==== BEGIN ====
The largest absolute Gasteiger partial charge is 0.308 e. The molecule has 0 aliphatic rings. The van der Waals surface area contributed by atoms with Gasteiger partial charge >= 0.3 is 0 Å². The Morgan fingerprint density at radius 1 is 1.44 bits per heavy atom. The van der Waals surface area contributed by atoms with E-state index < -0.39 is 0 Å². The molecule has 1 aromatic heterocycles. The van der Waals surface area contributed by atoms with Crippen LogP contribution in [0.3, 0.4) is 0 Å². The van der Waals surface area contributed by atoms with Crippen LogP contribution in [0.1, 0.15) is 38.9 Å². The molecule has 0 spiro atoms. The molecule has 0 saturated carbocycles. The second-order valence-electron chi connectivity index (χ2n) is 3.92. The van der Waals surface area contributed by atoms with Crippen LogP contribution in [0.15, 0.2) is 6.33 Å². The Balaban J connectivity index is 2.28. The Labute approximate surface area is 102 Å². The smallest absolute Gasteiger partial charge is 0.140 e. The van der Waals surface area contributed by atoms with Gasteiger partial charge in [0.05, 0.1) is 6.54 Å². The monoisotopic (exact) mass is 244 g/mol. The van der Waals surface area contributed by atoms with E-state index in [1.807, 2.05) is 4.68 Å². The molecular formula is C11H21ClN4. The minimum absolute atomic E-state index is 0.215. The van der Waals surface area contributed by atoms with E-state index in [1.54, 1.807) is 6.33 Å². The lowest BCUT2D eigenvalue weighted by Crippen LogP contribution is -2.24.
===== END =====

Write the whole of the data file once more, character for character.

The largest absolute Gasteiger partial charge is 0.308 e. The molecule has 0 aliphatic rings. The van der Waals surface area contributed by atoms with Gasteiger partial charge >= 0.3 is 0 Å². The Morgan fingerprint density at radius 1 is 1.44 bits per heavy atom. The van der Waals surface area contributed by atoms with E-state index < -0.39 is 0 Å². The molecule has 1 aromatic heterocycles. The van der Waals surface area contributed by atoms with Crippen LogP contribution in [0.3, 0.4) is 0 Å². The van der Waals surface area contributed by atoms with Crippen LogP contribution in [0.1, 0.15) is 38.9 Å². The molecule has 0 spiro atoms. The molecule has 0 saturated carbocycles. The second-order valence-electron chi connectivity index (χ2n) is 3.92. The van der Waals surface area contributed by atoms with Crippen LogP contribution in [0.15, 0.2) is 6.33 Å². The Balaban J connectivity index is 2.28. The Labute approximate surface area is 102 Å². The smallest absolute Gasteiger partial charge is 0.140 e. The van der Waals surface area contributed by atoms with Gasteiger partial charge in [0.05, 0.1) is 6.54 Å². The monoisotopic (exact) mass is 244 g/mol. The van der Waals surface area contributed by atoms with E-state index in [1.807, 2.05) is 4.68 Å². The molecular formula is C11H21ClN4. The minimum absolute atomic E-state index is 0.215. The van der Waals surface area contributed by atoms with E-state index in [1.54, 1.807) is 6.33 Å². The lowest BCUT2D eigenvalue weighted by Crippen LogP contribution is -2.24.